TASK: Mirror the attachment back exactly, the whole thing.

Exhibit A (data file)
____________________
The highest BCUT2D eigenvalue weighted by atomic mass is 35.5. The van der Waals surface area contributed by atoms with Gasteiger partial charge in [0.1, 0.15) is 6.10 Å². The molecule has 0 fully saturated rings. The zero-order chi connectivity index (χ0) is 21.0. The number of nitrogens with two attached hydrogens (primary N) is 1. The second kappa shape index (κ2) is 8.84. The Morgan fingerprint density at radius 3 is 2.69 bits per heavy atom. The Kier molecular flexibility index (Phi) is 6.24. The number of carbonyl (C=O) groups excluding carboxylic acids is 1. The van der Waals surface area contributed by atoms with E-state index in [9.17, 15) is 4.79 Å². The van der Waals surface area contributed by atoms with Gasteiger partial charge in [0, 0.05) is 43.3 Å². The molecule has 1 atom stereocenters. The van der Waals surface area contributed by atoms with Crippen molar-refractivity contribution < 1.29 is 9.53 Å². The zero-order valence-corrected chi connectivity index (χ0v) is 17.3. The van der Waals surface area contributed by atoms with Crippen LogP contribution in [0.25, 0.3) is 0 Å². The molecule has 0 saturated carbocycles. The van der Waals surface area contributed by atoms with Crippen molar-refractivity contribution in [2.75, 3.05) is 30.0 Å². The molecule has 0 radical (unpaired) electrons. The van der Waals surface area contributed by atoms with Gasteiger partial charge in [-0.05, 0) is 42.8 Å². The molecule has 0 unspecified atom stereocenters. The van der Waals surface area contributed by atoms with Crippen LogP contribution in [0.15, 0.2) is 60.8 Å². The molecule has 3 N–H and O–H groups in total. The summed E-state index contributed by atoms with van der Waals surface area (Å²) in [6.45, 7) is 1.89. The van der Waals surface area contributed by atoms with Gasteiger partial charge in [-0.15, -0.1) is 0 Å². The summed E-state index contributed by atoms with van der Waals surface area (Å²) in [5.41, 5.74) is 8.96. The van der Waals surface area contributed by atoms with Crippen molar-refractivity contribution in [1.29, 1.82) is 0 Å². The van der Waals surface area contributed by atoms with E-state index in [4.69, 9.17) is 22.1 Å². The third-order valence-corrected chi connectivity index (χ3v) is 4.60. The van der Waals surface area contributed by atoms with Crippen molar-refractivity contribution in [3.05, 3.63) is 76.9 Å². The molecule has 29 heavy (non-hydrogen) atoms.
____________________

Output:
The highest BCUT2D eigenvalue weighted by atomic mass is 35.5. The van der Waals surface area contributed by atoms with Gasteiger partial charge in [0.1, 0.15) is 6.10 Å². The molecule has 0 fully saturated rings. The zero-order chi connectivity index (χ0) is 21.0. The number of nitrogens with two attached hydrogens (primary N) is 1. The second kappa shape index (κ2) is 8.84. The Morgan fingerprint density at radius 3 is 2.69 bits per heavy atom. The Kier molecular flexibility index (Phi) is 6.24. The number of carbonyl (C=O) groups excluding carboxylic acids is 1. The van der Waals surface area contributed by atoms with E-state index in [9.17, 15) is 4.79 Å². The van der Waals surface area contributed by atoms with Gasteiger partial charge in [0, 0.05) is 43.3 Å². The molecule has 1 atom stereocenters. The van der Waals surface area contributed by atoms with Crippen molar-refractivity contribution < 1.29 is 9.53 Å². The zero-order valence-corrected chi connectivity index (χ0v) is 17.3. The van der Waals surface area contributed by atoms with Crippen LogP contribution in [0.25, 0.3) is 0 Å². The molecule has 0 saturated carbocycles. The van der Waals surface area contributed by atoms with Crippen molar-refractivity contribution in [2.75, 3.05) is 30.0 Å². The molecule has 0 radical (unpaired) electrons. The van der Waals surface area contributed by atoms with Gasteiger partial charge in [-0.05, 0) is 42.8 Å². The molecule has 0 unspecified atom stereocenters. The van der Waals surface area contributed by atoms with Crippen LogP contribution in [0.15, 0.2) is 60.8 Å². The molecule has 3 N–H and O–H groups in total. The summed E-state index contributed by atoms with van der Waals surface area (Å²) in [6.45, 7) is 1.89. The van der Waals surface area contributed by atoms with Gasteiger partial charge in [-0.15, -0.1) is 0 Å². The summed E-state index contributed by atoms with van der Waals surface area (Å²) in [5.41, 5.74) is 8.96. The van der Waals surface area contributed by atoms with Crippen molar-refractivity contribution in [1.29, 1.82) is 0 Å². The van der Waals surface area contributed by atoms with E-state index in [4.69, 9.17) is 22.1 Å². The third-order valence-corrected chi connectivity index (χ3v) is 4.60. The van der Waals surface area contributed by atoms with Crippen molar-refractivity contribution in [3.05, 3.63) is 76.9 Å². The molecule has 29 heavy (non-hydrogen) atoms.